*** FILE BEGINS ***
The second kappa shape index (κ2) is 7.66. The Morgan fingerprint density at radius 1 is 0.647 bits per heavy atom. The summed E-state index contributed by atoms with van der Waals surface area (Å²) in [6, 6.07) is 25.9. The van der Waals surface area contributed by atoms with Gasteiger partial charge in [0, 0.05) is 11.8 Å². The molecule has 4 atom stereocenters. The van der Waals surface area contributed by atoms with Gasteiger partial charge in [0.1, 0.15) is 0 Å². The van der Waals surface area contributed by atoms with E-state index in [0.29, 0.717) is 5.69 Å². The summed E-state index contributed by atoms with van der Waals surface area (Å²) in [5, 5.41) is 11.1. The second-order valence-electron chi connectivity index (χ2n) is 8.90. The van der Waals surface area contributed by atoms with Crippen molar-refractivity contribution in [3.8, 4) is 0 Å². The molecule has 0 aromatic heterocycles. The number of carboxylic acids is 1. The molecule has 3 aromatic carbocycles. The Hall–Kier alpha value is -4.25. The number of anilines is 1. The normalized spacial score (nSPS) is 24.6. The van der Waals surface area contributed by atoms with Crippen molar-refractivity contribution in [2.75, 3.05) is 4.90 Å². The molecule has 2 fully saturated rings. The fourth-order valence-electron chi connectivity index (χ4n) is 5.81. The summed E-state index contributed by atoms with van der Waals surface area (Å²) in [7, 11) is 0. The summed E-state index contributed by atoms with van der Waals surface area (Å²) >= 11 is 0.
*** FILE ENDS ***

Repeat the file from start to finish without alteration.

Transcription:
The second kappa shape index (κ2) is 7.66. The Morgan fingerprint density at radius 1 is 0.647 bits per heavy atom. The summed E-state index contributed by atoms with van der Waals surface area (Å²) in [6, 6.07) is 25.9. The van der Waals surface area contributed by atoms with Gasteiger partial charge in [0, 0.05) is 11.8 Å². The molecule has 4 atom stereocenters. The van der Waals surface area contributed by atoms with Gasteiger partial charge in [0.1, 0.15) is 0 Å². The van der Waals surface area contributed by atoms with E-state index in [0.29, 0.717) is 5.69 Å². The summed E-state index contributed by atoms with van der Waals surface area (Å²) in [5, 5.41) is 11.1. The second-order valence-electron chi connectivity index (χ2n) is 8.90. The van der Waals surface area contributed by atoms with Crippen molar-refractivity contribution in [3.8, 4) is 0 Å². The molecule has 0 aromatic heterocycles. The number of carboxylic acids is 1. The molecule has 3 aromatic carbocycles. The Hall–Kier alpha value is -4.25. The number of anilines is 1. The normalized spacial score (nSPS) is 24.6. The van der Waals surface area contributed by atoms with Crippen molar-refractivity contribution in [2.75, 3.05) is 4.90 Å². The molecule has 2 fully saturated rings. The fourth-order valence-electron chi connectivity index (χ4n) is 5.81. The summed E-state index contributed by atoms with van der Waals surface area (Å²) in [7, 11) is 0. The summed E-state index contributed by atoms with van der Waals surface area (Å²) >= 11 is 0.